I like to speak of the Tour de France as the French landscape program. I watch the cycling, not because I care about the cycling but because I like to see the landscapes, the castles, the panoramas, and more. It’s a way of getting travel ideas. Of course I do sometimes like watching the cycling. I liked watching Alaphilipe two years ago as he went towards winning, but not quite the tour de France. I like to watch the echapées that can last for 100 or more kilometres. I like to watch as they go through beautiful landscapes, as they climb on steep gradients as if they were nothing. I also like to be inspired for my own bike rides and progression.
I usually wach the Tour De France by starting On France 3 and then moving on to France 2. They like for part of the race to be on France 3, the regional French TV channel, before going to France 2, the national channel. In so doing you can watch most of the races. You don’t always get the start of the race but you can spend several hours a day watching the Tour.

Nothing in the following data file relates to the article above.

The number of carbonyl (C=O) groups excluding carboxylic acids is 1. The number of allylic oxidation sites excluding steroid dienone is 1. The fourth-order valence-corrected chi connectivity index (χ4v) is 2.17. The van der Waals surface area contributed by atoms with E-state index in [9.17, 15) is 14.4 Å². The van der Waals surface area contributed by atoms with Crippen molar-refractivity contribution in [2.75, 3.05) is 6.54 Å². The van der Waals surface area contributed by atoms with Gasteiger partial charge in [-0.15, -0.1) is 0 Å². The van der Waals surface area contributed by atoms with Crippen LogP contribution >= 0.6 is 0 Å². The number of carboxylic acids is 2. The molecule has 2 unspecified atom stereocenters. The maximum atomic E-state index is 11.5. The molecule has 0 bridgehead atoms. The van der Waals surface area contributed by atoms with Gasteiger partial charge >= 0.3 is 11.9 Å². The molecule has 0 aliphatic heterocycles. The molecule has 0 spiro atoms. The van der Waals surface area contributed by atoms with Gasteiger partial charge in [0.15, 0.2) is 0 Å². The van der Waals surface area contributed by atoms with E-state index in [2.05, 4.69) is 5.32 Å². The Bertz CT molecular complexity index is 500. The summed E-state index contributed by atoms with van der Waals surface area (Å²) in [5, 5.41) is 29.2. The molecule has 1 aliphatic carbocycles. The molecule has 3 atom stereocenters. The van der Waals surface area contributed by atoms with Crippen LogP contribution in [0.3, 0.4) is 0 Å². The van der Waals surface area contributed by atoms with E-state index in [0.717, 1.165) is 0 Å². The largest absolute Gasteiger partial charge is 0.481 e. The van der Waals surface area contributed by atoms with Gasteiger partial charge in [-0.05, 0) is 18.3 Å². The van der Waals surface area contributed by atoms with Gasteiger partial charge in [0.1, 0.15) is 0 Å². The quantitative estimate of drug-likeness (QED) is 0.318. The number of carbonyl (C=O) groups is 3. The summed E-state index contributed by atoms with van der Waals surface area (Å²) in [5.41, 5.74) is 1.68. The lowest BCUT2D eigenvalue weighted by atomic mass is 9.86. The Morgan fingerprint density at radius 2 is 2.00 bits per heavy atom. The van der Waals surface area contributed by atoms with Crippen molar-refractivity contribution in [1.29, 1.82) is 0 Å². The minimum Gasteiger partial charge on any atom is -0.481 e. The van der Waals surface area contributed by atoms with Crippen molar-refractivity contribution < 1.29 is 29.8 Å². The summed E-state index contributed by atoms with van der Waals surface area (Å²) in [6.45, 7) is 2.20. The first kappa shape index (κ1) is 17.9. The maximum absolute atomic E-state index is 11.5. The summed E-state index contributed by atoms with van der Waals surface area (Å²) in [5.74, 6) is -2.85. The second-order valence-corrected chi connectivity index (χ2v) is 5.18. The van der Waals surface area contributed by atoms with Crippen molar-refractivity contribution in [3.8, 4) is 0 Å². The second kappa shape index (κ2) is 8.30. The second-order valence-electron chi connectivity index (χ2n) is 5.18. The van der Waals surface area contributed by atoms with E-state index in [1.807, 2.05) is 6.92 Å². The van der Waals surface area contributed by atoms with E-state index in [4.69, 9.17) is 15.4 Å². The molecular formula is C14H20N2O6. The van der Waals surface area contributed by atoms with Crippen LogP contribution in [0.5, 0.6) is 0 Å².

Today the weather is rainy, and the camera lenses are sometimes covered in rain. The helicopter’s camera is covered in rain. In another shot, you could see rain being lifted by the motorbike’s rear tyre as they ride up the Alps today. On other days you see them cycling in high temperatures with fields of sunflowers or others around them.
Aside from the landscapes and the cycling you also get some historical context for the locations. They speak about why the region is significant at different points in time. I learn about architectural terms and interesting monuments.
I saw that Le Monde, a french newspaper they have a guide to when to have a siesta without missing the interesting moments. It’s easy to fall asleep as you watch the Tour De France, as it is three or four hours of viewing several days a week for weeks. You can’t help but fall asleep.
You have some beautiful climbs followed by fast descents. You would never descend like them because we have to deal with traffic, and we don’t have a motorbike in front of us to scare animals out of the way.
When living in the US, my husband would avidly watch the Tour de France because it was a way for him to see France and French landscapes from so far away. He loves cycling as well, so that helped, but I’ve noticed that he watches the Tour much less avidly now that we’re back in Europe and he gets a decent (well, pre-COVID, anyway) dose of France paysages on a regular basis. He still tunes in to see how things are going, but it’s much less a glued-to-the-screen gazing onto France rolling past the cameras than it was back in the day. 🙂